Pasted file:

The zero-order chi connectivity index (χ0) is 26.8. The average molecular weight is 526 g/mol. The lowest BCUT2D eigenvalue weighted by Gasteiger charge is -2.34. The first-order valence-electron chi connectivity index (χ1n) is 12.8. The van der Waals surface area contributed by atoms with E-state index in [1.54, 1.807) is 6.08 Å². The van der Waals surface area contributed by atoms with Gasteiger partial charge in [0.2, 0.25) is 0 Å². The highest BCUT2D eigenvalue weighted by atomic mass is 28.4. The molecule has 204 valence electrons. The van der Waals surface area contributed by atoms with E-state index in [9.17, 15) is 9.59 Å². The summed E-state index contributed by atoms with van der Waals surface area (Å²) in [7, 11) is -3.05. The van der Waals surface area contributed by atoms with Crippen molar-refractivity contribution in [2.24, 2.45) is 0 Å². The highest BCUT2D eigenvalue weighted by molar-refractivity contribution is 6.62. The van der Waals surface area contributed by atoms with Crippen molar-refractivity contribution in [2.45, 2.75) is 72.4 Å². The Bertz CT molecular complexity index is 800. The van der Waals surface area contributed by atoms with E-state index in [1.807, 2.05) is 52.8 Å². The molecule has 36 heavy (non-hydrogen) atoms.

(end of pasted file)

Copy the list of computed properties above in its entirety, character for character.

The zero-order chi connectivity index (χ0) is 26.8. The average molecular weight is 526 g/mol. The lowest BCUT2D eigenvalue weighted by Gasteiger charge is -2.34. The first-order valence-electron chi connectivity index (χ1n) is 12.8. The van der Waals surface area contributed by atoms with E-state index in [1.54, 1.807) is 6.08 Å². The van der Waals surface area contributed by atoms with Gasteiger partial charge in [0.2, 0.25) is 0 Å². The highest BCUT2D eigenvalue weighted by atomic mass is 28.4. The molecule has 204 valence electrons. The van der Waals surface area contributed by atoms with E-state index in [9.17, 15) is 9.59 Å². The summed E-state index contributed by atoms with van der Waals surface area (Å²) in [7, 11) is -3.05. The van der Waals surface area contributed by atoms with Crippen molar-refractivity contribution in [2.24, 2.45) is 0 Å². The highest BCUT2D eigenvalue weighted by molar-refractivity contribution is 6.62. The van der Waals surface area contributed by atoms with Crippen molar-refractivity contribution in [2.45, 2.75) is 72.4 Å². The Bertz CT molecular complexity index is 800. The van der Waals surface area contributed by atoms with E-state index in [1.807, 2.05) is 52.8 Å². The molecule has 36 heavy (non-hydrogen) atoms.